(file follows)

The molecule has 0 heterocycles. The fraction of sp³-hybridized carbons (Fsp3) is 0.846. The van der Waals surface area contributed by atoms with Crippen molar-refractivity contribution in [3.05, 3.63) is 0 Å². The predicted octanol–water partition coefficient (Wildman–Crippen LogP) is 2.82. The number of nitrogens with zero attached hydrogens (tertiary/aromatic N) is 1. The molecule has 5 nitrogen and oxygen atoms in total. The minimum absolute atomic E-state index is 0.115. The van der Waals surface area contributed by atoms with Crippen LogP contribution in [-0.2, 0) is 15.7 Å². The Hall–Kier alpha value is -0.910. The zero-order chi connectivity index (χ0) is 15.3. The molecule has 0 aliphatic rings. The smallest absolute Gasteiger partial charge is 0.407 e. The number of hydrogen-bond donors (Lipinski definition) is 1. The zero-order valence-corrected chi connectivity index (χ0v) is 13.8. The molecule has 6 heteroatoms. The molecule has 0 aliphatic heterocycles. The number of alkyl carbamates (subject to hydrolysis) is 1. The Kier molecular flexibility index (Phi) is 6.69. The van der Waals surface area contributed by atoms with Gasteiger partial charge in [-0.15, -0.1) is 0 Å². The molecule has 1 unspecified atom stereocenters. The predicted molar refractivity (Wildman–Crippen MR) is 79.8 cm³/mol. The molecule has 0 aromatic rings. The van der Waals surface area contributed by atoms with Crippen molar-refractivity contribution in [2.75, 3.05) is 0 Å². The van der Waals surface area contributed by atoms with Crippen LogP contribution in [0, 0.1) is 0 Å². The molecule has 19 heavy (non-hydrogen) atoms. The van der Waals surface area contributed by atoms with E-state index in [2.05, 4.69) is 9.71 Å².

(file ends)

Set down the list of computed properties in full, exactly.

The molecule has 0 heterocycles. The fraction of sp³-hybridized carbons (Fsp3) is 0.846. The van der Waals surface area contributed by atoms with Crippen molar-refractivity contribution in [3.05, 3.63) is 0 Å². The predicted octanol–water partition coefficient (Wildman–Crippen LogP) is 2.82. The number of nitrogens with zero attached hydrogens (tertiary/aromatic N) is 1. The molecule has 5 nitrogen and oxygen atoms in total. The minimum absolute atomic E-state index is 0.115. The van der Waals surface area contributed by atoms with Crippen LogP contribution in [-0.2, 0) is 15.7 Å². The Hall–Kier alpha value is -0.910. The zero-order chi connectivity index (χ0) is 15.3. The molecule has 0 aliphatic rings. The smallest absolute Gasteiger partial charge is 0.407 e. The number of hydrogen-bond donors (Lipinski definition) is 1. The zero-order valence-corrected chi connectivity index (χ0v) is 13.8. The molecule has 6 heteroatoms. The molecule has 0 aliphatic heterocycles. The number of alkyl carbamates (subject to hydrolysis) is 1. The Kier molecular flexibility index (Phi) is 6.69. The van der Waals surface area contributed by atoms with Gasteiger partial charge in [-0.15, -0.1) is 0 Å². The molecule has 1 unspecified atom stereocenters. The predicted molar refractivity (Wildman–Crippen MR) is 79.8 cm³/mol. The molecule has 0 aromatic rings. The van der Waals surface area contributed by atoms with Crippen molar-refractivity contribution in [2.75, 3.05) is 0 Å². The van der Waals surface area contributed by atoms with Crippen LogP contribution in [0, 0.1) is 0 Å². The molecule has 19 heavy (non-hydrogen) atoms. The van der Waals surface area contributed by atoms with E-state index in [2.05, 4.69) is 9.71 Å².